It’s all about norms, not government interventions
Jeff Jarvis, a professor at City University of New York’s Graduate School of Journalism, said, “Every single one of us has the opportunity to improve the Net and the society we build with it every time we share, every time we publish a thought, every time we comment. Those are the interventions that will matter most as we negotiate our norms of behavior in the Net. I have long valued the openness of the Net but I fear I have come to see that such openness inevitably also opens the door to spam, manipulation and trolling. So platforms that value their service and brands are put in the position of compensating for these forces and making decisions about quality and misuse. I prefer to have users and platforms attempt to compensate for bad behavior and regulate themselves, for I do not trust many governments with this role and I fear that a system architected for one benign or beneficent government to act will be used as a precedent for bad governments to intervene.”
We are at the beginning stages of blending and merging our identities and consciousness with digital tools and platforms
Barry Chudakov, founder and principal of Sertain Research and Streamfuzion Corp., commented, “The first thing that will enhance our well-being — this helps to resolve our sense of bewilderment — is to provide some context for where we are. We are at the beginning stages of blending and merging our identities and consciousness with digital tools and platforms. I believe people’s well-being will be affected for good by changes in digital life. But more than being helped or harmed, we all will find ourselves having to adjust and re-adjust to new realities of presenting ourselves and responding to others on screens and in newer digital venues. This will likely alter our sense of who and what we are as we move from a fixed sense of self and identity to experiencing self in a flow of presentation and response. To consider how our well-being will be affected due to changes in digital life, it is useful to outline what those changes are likely to be:
- There is here. Products, tools and experiences will become more immersive thanks to VR (virtual reality) and other advances. Remote and near will become quaint concepts as we connect to almost any place from anywhere.
- Reality gets realer. More products, tools and experiences will seek to enhance, or bring something new, to improve sell, or convince us. This will include adding to digital encounters with relevant information, data, images and enhanced viewing for every experience from surgery and sightseeing to, of course, sex.
- Bots as pals. Bots, virtual assistants (Siri, Alexa, etc.) will become more prevalent, more “real” to us, more companionable – and we will come to rely on them.
- Everyone knows me. Recognition technologies (face, emotion, voice, etc.) will become remarkably accurate to verify, explain, and define who we are. These will also generate data profiles that will re-define and supplant more intuitive insights or perceptions.
- Showing up is a show. Presentation of self in everyday life will increasingly move away from face-to-face interactions as we rely on tools and platforms through which we show and express ourselves.
- We are all living in Toy Story. We will increasingly surround ourselves with intelligent technologies – things that think. Intelligence will be invested in all objects as the – becomes everyware (sic).
- Digital reorg revamps older structures. Social structures globally will be affected –rocked – by connectivity, cooperation, and reorganization that follow the logic of newer digital tools and platforms, not older frameworks built by alphabets, literacy, laws, and religious injunctions from holy books.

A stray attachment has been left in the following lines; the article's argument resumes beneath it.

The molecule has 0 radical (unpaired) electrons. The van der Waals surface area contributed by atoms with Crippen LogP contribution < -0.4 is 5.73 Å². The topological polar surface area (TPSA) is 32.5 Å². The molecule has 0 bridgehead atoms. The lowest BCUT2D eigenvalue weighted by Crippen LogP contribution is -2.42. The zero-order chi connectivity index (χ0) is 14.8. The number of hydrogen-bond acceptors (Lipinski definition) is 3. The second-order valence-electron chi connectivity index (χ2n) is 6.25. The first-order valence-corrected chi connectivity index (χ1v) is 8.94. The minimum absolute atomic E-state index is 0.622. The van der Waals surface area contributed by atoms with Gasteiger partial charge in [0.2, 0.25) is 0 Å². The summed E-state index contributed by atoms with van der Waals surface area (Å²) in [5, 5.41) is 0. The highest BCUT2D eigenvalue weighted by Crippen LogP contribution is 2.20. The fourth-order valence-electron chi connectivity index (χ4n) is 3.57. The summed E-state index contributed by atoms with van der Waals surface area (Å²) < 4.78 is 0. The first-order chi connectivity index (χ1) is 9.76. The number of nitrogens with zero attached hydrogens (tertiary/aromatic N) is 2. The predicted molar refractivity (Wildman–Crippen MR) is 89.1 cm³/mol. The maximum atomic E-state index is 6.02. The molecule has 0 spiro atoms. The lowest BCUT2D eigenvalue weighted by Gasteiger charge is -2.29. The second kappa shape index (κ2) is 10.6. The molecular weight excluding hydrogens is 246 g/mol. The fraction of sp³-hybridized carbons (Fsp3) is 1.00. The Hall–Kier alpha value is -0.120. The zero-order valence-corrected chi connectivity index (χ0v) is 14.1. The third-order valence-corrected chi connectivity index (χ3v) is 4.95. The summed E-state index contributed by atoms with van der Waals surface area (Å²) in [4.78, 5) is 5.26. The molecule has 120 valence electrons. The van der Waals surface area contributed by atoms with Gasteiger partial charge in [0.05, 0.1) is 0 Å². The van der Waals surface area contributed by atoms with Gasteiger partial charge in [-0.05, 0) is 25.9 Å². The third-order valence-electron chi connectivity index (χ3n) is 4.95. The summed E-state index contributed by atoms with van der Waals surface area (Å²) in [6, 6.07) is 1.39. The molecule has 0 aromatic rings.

- Life is an abstraction. The abstraction of everyday life will continue as algorithms, blockchain technologies, crypto currencies, data tracking and profiling – combine to reduce people and experience to conceptual abstractions.
- Data determines. In every area of life, from medicine to marriage, data flows and data summations will begin to guide our choices and decisions.
“Changes in digital life will land us in a quandary where two seemingly opposite things can be true simultaneously: digital tools will help us fight disease, increase productivity and assign menial and repetitive jobs to robots and algorithms. Yet these same digital tools alter our sense of self and our relationship to others. They may make us feel isolated, insecure, or lonely because we spend more hours in screen time rather than face time. We are headed for increased competition for focus and attention, with a greater likelihood for blending and confusion of self and identity, especially among younger minds. The hints of what to come are there before us now. Two examples: online dating: in 2017 30% of U.S. internet users aged 18 to 29 years were currently using dating sites or apps and a further 31% had done so previously while 84% of dating app users stated that they were using online dating services to look for a romantic relationship. Online shopping: 51% of Americans prefer to shop online; 96% of Americans with internet access have made an online purchase in their life, 95% of Americans shop online yearly, 80% of Americans shop online at least monthly, 30% of Americans shop online at least weekly; ecommerce is growing 23% year-over-year.
“Those who grew up with older media will look at the internet and digital tools as a takeover of reality. Younger minds will see and feel the Internet as immersion that equals reality. Today our digital life still has one foot in older traditions; we must prepare for the not distant future when digital life (and this will be someone’s business model) becomes The Truman Show. The internet and digital realities are simulations: we must be hyper-vigilant to ensure we are seeing the reality and not the sim: simulations are more easily manipulated, and more easily manipulate us.”